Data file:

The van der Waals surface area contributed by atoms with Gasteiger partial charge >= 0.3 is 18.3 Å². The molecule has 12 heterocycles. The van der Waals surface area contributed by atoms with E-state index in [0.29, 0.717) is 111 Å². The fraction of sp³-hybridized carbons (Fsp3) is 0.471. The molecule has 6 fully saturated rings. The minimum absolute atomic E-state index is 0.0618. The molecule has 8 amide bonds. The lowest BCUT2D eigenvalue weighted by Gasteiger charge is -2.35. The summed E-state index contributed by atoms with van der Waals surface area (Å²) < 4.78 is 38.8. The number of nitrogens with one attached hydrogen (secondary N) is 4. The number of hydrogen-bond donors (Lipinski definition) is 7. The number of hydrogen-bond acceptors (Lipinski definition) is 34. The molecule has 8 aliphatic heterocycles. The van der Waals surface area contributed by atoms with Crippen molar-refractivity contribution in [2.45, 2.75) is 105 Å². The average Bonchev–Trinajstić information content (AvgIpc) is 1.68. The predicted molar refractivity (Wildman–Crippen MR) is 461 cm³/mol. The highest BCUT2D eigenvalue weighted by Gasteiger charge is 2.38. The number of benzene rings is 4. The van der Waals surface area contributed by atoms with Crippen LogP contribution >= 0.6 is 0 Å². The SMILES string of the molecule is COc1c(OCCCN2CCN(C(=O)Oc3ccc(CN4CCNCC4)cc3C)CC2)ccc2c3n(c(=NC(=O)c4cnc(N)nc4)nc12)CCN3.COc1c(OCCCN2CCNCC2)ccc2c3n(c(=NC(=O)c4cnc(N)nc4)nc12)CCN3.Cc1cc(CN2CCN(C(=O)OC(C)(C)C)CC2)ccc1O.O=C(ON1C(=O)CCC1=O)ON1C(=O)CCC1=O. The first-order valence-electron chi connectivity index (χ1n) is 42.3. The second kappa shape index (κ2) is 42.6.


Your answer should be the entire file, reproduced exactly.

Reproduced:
The van der Waals surface area contributed by atoms with Gasteiger partial charge >= 0.3 is 18.3 Å². The molecule has 12 heterocycles. The van der Waals surface area contributed by atoms with E-state index in [0.29, 0.717) is 111 Å². The fraction of sp³-hybridized carbons (Fsp3) is 0.471. The molecule has 6 fully saturated rings. The minimum absolute atomic E-state index is 0.0618. The molecule has 8 amide bonds. The lowest BCUT2D eigenvalue weighted by Gasteiger charge is -2.35. The summed E-state index contributed by atoms with van der Waals surface area (Å²) < 4.78 is 38.8. The number of nitrogens with one attached hydrogen (secondary N) is 4. The number of hydrogen-bond donors (Lipinski definition) is 7. The number of hydrogen-bond acceptors (Lipinski definition) is 34. The molecule has 8 aliphatic heterocycles. The van der Waals surface area contributed by atoms with Crippen molar-refractivity contribution in [2.45, 2.75) is 105 Å². The average Bonchev–Trinajstić information content (AvgIpc) is 1.68. The predicted molar refractivity (Wildman–Crippen MR) is 461 cm³/mol. The highest BCUT2D eigenvalue weighted by Gasteiger charge is 2.38. The number of benzene rings is 4. The van der Waals surface area contributed by atoms with Crippen LogP contribution >= 0.6 is 0 Å². The SMILES string of the molecule is COc1c(OCCCN2CCN(C(=O)Oc3ccc(CN4CCNCC4)cc3C)CC2)ccc2c3n(c(=NC(=O)c4cnc(N)nc4)nc12)CCN3.COc1c(OCCCN2CCNCC2)ccc2c3n(c(=NC(=O)c4cnc(N)nc4)nc12)CCN3.Cc1cc(CN2CCN(C(=O)OC(C)(C)C)CC2)ccc1O.O=C(ON1C(=O)CCC1=O)ON1C(=O)CCC1=O. The first-order valence-electron chi connectivity index (χ1n) is 42.3. The second kappa shape index (κ2) is 42.6.